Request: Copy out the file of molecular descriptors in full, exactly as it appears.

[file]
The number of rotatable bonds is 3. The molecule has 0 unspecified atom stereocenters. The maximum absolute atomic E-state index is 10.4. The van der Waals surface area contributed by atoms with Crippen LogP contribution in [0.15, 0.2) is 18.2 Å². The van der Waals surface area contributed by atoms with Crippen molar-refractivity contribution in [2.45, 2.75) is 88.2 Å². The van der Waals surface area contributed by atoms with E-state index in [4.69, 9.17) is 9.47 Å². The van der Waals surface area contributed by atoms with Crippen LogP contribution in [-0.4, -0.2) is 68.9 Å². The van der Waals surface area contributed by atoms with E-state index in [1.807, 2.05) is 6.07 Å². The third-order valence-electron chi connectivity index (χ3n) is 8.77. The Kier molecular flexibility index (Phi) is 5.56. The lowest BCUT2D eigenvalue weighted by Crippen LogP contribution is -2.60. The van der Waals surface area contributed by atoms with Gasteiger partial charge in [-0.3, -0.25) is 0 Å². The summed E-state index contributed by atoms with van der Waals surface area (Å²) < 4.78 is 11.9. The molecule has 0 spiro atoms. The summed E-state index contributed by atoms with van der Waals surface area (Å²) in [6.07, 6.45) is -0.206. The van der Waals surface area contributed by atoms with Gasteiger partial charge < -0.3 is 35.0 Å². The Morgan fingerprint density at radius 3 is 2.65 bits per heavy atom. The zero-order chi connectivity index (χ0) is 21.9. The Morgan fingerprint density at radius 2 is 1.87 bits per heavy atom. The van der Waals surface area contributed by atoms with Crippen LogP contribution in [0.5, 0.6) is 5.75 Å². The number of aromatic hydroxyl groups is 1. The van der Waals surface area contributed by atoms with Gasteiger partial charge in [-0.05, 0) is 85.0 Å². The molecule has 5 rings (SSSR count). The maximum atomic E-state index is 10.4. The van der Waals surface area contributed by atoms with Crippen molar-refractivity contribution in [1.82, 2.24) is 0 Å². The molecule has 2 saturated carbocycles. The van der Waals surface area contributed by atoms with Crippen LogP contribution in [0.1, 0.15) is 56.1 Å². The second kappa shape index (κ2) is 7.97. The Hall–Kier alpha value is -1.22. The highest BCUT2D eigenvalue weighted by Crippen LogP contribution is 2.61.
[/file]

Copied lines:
The number of rotatable bonds is 3. The molecule has 0 unspecified atom stereocenters. The maximum absolute atomic E-state index is 10.4. The van der Waals surface area contributed by atoms with Crippen LogP contribution in [0.15, 0.2) is 18.2 Å². The van der Waals surface area contributed by atoms with Crippen molar-refractivity contribution in [2.45, 2.75) is 88.2 Å². The van der Waals surface area contributed by atoms with E-state index in [4.69, 9.17) is 9.47 Å². The van der Waals surface area contributed by atoms with Crippen LogP contribution in [-0.4, -0.2) is 68.9 Å². The van der Waals surface area contributed by atoms with E-state index in [1.807, 2.05) is 6.07 Å². The third-order valence-electron chi connectivity index (χ3n) is 8.77. The Kier molecular flexibility index (Phi) is 5.56. The lowest BCUT2D eigenvalue weighted by Crippen LogP contribution is -2.60. The van der Waals surface area contributed by atoms with Gasteiger partial charge in [-0.3, -0.25) is 0 Å². The summed E-state index contributed by atoms with van der Waals surface area (Å²) < 4.78 is 11.9. The molecule has 0 spiro atoms. The summed E-state index contributed by atoms with van der Waals surface area (Å²) in [6.07, 6.45) is -0.206. The van der Waals surface area contributed by atoms with Gasteiger partial charge < -0.3 is 35.0 Å². The Morgan fingerprint density at radius 3 is 2.65 bits per heavy atom. The zero-order chi connectivity index (χ0) is 21.9. The Morgan fingerprint density at radius 2 is 1.87 bits per heavy atom. The van der Waals surface area contributed by atoms with Crippen LogP contribution in [0.5, 0.6) is 5.75 Å². The number of aromatic hydroxyl groups is 1. The van der Waals surface area contributed by atoms with Gasteiger partial charge in [-0.05, 0) is 85.0 Å². The molecule has 5 rings (SSSR count). The maximum atomic E-state index is 10.4. The van der Waals surface area contributed by atoms with Crippen molar-refractivity contribution in [1.82, 2.24) is 0 Å². The molecule has 2 saturated carbocycles. The van der Waals surface area contributed by atoms with Crippen LogP contribution in [0.1, 0.15) is 56.1 Å². The second kappa shape index (κ2) is 7.97. The Hall–Kier alpha value is -1.22. The highest BCUT2D eigenvalue weighted by Crippen LogP contribution is 2.61.